hear her. She then picked up a dish pan
and hurled it into the yard of the priest's
house. The noise awakened him and he
opeDed his window.
Xo Trace of the Scoundrel.
He soon understood the situation. He
hurried on his trousers and arming him
self with a shot-gun, ran over into the
convent yard and fired a shot into the air
to attract the police. When the police
reached the convent they made a search of
the house but, failed to liud any trace of
the man. He evidently made his escape
through the kitchen window, througu
which he had gained an entrauce by forc
ing back the window latch.
MIRABILE DICTU FOR A FACT.
A Lynching Party Actually Foregoes the
Great American Amusement.
Gkeenvisle, S. C, Alls'. 31. Ou last
Wednesday night a party of thirty-five
white men started out to lynch a negro
who had been captured twenty miles be
low here after having attempted to as
sault a white woman. The man confessed
his crime, and w:us prepared for death. Ou
the way through the woods the lynchers
gradually fell away, aud ou arriving at
the place appointed for the hanging there
Wire only four white men left.
Where Was the llsiionsiliH'?"
They were from a distant part of the
cnunty and, after consultation, decided
that inasmuch as the people of the county
where the injured woman lived had evaded
the responsibility of the lyuchiug, they
would have nothing to do with it. Ac
cordingly they turned the negro loose,
told him to "go if and left for their
homes. The negro has disappeared.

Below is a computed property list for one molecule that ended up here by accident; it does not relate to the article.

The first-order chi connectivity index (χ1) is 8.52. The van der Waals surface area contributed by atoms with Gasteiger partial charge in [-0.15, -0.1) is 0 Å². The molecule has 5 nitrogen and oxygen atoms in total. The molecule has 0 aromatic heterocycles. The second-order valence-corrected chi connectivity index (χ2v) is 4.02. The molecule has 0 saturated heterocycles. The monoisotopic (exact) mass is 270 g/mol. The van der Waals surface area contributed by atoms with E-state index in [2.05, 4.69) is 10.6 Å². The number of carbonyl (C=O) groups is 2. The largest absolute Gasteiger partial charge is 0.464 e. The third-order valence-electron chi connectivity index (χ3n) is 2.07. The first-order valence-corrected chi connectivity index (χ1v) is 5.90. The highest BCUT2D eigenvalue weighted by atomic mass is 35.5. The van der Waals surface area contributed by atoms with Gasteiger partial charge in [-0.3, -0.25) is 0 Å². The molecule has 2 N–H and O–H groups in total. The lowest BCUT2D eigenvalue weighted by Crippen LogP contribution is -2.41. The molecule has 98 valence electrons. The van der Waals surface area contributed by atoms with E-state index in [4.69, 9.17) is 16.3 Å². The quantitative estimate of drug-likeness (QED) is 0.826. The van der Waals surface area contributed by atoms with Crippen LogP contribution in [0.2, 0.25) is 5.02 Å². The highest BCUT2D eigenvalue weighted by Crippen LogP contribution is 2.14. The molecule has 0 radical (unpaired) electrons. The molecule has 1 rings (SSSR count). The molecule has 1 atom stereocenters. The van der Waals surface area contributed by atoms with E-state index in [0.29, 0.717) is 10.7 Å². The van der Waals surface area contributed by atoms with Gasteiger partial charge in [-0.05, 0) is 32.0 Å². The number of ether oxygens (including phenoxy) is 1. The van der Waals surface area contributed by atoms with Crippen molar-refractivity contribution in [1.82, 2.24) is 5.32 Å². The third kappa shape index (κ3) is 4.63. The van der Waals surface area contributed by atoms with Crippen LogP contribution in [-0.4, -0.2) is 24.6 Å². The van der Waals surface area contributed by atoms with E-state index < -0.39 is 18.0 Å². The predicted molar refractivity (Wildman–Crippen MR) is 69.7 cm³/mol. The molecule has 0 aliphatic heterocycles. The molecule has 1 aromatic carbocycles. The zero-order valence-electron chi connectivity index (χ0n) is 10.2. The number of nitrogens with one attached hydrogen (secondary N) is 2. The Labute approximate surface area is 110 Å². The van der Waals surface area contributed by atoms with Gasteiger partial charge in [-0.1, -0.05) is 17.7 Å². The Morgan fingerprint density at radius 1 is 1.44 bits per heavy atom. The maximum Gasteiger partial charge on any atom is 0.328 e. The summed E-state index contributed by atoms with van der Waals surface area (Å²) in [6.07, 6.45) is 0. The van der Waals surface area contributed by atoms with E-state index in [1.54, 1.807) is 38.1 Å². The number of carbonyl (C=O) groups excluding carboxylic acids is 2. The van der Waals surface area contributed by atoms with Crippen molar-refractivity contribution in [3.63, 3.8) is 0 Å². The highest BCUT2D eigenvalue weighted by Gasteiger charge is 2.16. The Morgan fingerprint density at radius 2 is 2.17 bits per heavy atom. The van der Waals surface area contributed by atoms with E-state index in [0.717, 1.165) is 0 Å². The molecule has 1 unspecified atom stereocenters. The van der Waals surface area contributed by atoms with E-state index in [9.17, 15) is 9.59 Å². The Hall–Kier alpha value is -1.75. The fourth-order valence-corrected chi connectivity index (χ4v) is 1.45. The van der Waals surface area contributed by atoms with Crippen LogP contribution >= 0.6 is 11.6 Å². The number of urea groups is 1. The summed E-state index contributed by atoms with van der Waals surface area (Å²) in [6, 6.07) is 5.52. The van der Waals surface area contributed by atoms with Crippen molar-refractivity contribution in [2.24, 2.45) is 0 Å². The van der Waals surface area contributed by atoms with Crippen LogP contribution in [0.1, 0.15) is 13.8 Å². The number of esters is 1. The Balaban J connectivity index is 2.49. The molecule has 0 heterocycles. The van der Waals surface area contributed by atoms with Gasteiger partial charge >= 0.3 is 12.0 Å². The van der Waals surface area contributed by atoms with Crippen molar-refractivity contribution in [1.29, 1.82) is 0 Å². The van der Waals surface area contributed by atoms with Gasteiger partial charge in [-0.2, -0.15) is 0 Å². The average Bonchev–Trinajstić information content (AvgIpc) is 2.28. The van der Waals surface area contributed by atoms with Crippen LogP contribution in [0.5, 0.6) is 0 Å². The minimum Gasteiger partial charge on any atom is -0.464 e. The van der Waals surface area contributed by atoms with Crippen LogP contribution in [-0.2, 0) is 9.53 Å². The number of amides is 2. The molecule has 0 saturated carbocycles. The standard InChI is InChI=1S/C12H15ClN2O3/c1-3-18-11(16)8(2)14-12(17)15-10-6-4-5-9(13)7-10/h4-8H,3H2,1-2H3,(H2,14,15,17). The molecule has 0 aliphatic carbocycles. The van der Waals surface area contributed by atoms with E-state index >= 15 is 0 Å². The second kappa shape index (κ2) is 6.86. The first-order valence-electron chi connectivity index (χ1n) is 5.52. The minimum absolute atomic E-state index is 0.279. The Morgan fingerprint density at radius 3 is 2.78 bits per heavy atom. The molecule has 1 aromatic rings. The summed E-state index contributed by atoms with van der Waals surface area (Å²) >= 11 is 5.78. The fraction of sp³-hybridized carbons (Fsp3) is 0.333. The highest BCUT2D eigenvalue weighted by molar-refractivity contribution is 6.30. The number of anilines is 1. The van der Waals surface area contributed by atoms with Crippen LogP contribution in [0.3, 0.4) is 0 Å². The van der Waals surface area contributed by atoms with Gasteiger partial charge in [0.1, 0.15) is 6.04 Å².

A YOUNG FEMALE JAY GOULD.
Bound to Be Rich If Opportunity Koesn t
Go Back ou Her.
Plaiskield X. J., Aug. 31. Little
luiia Fitzpatriuk, of Bound Brook, is only
11 years of age, but keeps her eye open for
the main chance. One day last week her
mother seut her to town ou an erraud. On
the way she saw twenty-seven calves wan
dering aimlessly ttbout the road, and she
it once surmised that they were astray
ind subject to the town pound. Miss
Julia readily saw the money in the job. so
Bhe promptly corralled the calves and
marched them off to the pouudmaster,
with the assistance of a boy whom she en
gaged for that purpose. . The poundmas
ter paid her 25 cents per head, or to. 75
altogether. She gave the boy 50 cents for
his help and pocketed the rest.
Throws 800 Out of Work.
Chippewa Falls, Wis., Aug. 31. The
Chippewa Lumber and Boom company's
big sawmill has closed down for the sea
son. Two hundred men with families to
support are thrown out of employment.
The company says scarcity of logs is the
cause. Many suits have been brought
against the company for damage to over
flowed lands, and this is thought to have